For a better cocktail sauce, ditch the Worcestershire and up the lemon zest

Lean into bright and briny flavors when you're serving your next shrimp cocktail

By Ashlie D. Stevens

Food Editor

Published June 20, 2021 5:30PM (EDT)

Shrimp Cocktail Sauce (Photo illustration by Salon/Getty Images)
Shrimp Cocktail Sauce (Photo illustration by Salon/Getty Images)

As we emerge, albeit slowly, from the confines of pandemic isolation, the food world is intently searching for the next it thing for our collective "hot vaxxed summer." Some proposals have already hit headlines. "Espresso martinis have returned!" declared both the Washingtonian and The New York Times this past week. 

A quick scan on social media reveals that wedge salads are having an undeniable moment (enough so that I have the term "we sal" muted on Twitter for my mental health), while chilled seafood towers, bursting with almost unbelievably red lobster tails and plump oysters, loom over dining tables. 

Underlying all these proposed contenders for The Food/Drink of Summer 2021 is that when you order them, you really feel like you're dining out. Of course you can shake up a cocktail or pile some king crab legs over ice at home — and you absolutely should — but after a year of being shut down, there's something luxurious about eating something that feels like restaurant food. I think, too, that's why many of these "re-emerging" dishes fall somewhere on the spectrum between classic and retro menu items. 

Put another way, I think we're drawn to these foods right now because we're excited to emerge, too. 

Food can be complicated for many people for many different reasons, but last year there was the additional weight of supply chain disruptions, issues of access and, on a more superficial level, the sense that it just got boring.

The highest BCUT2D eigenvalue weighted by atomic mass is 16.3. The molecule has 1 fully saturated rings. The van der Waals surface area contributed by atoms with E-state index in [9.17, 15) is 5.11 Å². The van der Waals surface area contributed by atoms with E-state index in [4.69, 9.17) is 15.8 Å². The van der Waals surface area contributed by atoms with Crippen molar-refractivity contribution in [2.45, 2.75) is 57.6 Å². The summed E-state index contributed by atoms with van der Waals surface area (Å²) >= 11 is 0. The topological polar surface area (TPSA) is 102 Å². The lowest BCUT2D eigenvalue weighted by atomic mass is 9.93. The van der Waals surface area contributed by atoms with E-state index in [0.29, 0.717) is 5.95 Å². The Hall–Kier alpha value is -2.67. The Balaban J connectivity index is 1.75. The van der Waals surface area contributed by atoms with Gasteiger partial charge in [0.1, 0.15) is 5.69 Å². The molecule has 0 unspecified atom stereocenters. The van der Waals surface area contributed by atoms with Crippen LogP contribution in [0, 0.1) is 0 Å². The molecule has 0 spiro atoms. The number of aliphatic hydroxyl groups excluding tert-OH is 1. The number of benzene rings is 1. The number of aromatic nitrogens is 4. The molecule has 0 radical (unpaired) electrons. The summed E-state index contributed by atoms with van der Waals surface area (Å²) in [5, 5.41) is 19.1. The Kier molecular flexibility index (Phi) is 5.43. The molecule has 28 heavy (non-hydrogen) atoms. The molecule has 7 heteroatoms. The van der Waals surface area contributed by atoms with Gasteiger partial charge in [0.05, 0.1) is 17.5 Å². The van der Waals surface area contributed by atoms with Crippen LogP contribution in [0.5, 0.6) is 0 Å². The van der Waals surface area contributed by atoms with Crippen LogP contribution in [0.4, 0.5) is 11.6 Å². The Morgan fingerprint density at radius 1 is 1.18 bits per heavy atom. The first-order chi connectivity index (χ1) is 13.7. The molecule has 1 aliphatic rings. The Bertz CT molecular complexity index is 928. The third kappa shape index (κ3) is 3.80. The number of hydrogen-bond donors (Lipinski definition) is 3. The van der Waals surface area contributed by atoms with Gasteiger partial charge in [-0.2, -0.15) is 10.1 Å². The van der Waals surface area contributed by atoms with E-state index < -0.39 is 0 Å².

We recognized this early at Salon and tried to power through with guides like Burned Out, my four-part series for folks who loved food, but were sick of cooking. At a certain point, however, trying to mix-and-match my go-to pantry staples — rice, coconut milk, chickpeas, tinned fish — in novel ways became a slog. 

I'd find myself daydreaming about a particular meal I'd had a couple years ago. I was in Washington, D.C., and had just landed a big, big assignment. To celebrate, a friend and I had reservations booked for a late dinner, but it was 4 p.m., just past the peak heat of early summer, and I wanted to treat myself early. I ended up on the patio of Hank's Oyster Bar in Dupont Circle, where I ordered a gin and tonic (with an extra lime slice) and jumbo shrimp cocktail, served with a lemon wedge and a little ramekin of zesty cocktail sauce. 

The whole thing was really simple, but often the best things are and, unlike many of my meals in the last year, it's memorable because it is inextricably linked to a feeling of palpable joy. I don't try to recreate restaurant meals at home very often. Like I said, there are some things that just hit differently when you're eating out. But I replicate this meal often — when I need a pick-me-up, when I need a simple supper, when someone I love is celebrating the joys in their own life. 

The key really is homemade cocktail sauce; it's so simple that you really shouldn't bother with the jarred stuff. Instead of the typical Worcestershire sauce, I really like to lean into briny and bright flavors by making a loose paste of apple cider vinegar, minced anchovies and lots of lemon zest. 


Recipe: The Summer's Best Cocktail Sauce
Makes ¾ cups of sauce 

  • ½  cup ketchup
  • 3 tbsp. drained prepared horseradish
  • 1 tablespoon of lemon zest
  • 1 tablespoon of finely minced anchovies 
  • ½  tablespoon of apple cider vinegar
  • 10 drops of Tabasco 
  • Pinch of salt 

1. Combine all the ingredients in a medium bowl and mix vigorously until completely combined. Cover and place in the refrigerator until chilled. 

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By Ashlie D. Stevens

Ashlie D. Stevens is Salon's food editor. She is also an award-winning radio producer, editor and features writer — with a special emphasis on food, culture and subculture. Her writing has appeared in and on The Atlantic, National Geographic’s “The Plate,” Eater, VICE, Slate, Salon, The Bitter Southerner and Chicago Magazine, while her audio work has appeared on NPR’s All Things Considered and Here & Now, as well as APM’s Marketplace. She is based in Chicago.

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